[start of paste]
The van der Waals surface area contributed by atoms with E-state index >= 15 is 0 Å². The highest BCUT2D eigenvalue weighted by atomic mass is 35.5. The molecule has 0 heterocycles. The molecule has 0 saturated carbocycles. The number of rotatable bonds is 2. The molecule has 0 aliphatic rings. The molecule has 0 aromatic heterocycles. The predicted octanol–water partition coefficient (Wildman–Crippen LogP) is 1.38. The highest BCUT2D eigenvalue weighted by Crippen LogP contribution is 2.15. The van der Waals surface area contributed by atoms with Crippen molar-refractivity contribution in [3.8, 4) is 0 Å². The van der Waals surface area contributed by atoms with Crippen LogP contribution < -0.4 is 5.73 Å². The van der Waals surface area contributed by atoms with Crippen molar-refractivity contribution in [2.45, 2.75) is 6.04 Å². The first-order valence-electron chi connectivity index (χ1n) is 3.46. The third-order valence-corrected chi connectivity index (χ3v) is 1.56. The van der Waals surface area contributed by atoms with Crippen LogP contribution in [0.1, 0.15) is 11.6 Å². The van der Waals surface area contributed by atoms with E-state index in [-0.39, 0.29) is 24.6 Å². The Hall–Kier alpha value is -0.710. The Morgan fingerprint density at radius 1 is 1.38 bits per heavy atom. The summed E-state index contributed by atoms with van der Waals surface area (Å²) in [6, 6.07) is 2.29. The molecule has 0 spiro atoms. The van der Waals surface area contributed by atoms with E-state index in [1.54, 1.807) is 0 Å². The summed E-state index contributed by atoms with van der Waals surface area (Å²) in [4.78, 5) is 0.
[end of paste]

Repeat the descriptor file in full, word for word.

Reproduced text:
The van der Waals surface area contributed by atoms with E-state index >= 15 is 0 Å². The highest BCUT2D eigenvalue weighted by atomic mass is 35.5. The molecule has 0 heterocycles. The molecule has 0 saturated carbocycles. The number of rotatable bonds is 2. The molecule has 0 aliphatic rings. The molecule has 0 aromatic heterocycles. The predicted octanol–water partition coefficient (Wildman–Crippen LogP) is 1.38. The highest BCUT2D eigenvalue weighted by Crippen LogP contribution is 2.15. The van der Waals surface area contributed by atoms with Crippen molar-refractivity contribution in [3.8, 4) is 0 Å². The van der Waals surface area contributed by atoms with Crippen LogP contribution < -0.4 is 5.73 Å². The van der Waals surface area contributed by atoms with Crippen molar-refractivity contribution in [2.45, 2.75) is 6.04 Å². The first-order valence-electron chi connectivity index (χ1n) is 3.46. The third-order valence-corrected chi connectivity index (χ3v) is 1.56. The van der Waals surface area contributed by atoms with Crippen LogP contribution in [0.1, 0.15) is 11.6 Å². The van der Waals surface area contributed by atoms with E-state index in [-0.39, 0.29) is 24.6 Å². The Hall–Kier alpha value is -0.710. The Morgan fingerprint density at radius 1 is 1.38 bits per heavy atom. The summed E-state index contributed by atoms with van der Waals surface area (Å²) in [6, 6.07) is 2.29. The molecule has 0 spiro atoms. The van der Waals surface area contributed by atoms with E-state index in [1.54, 1.807) is 0 Å². The summed E-state index contributed by atoms with van der Waals surface area (Å²) in [4.78, 5) is 0.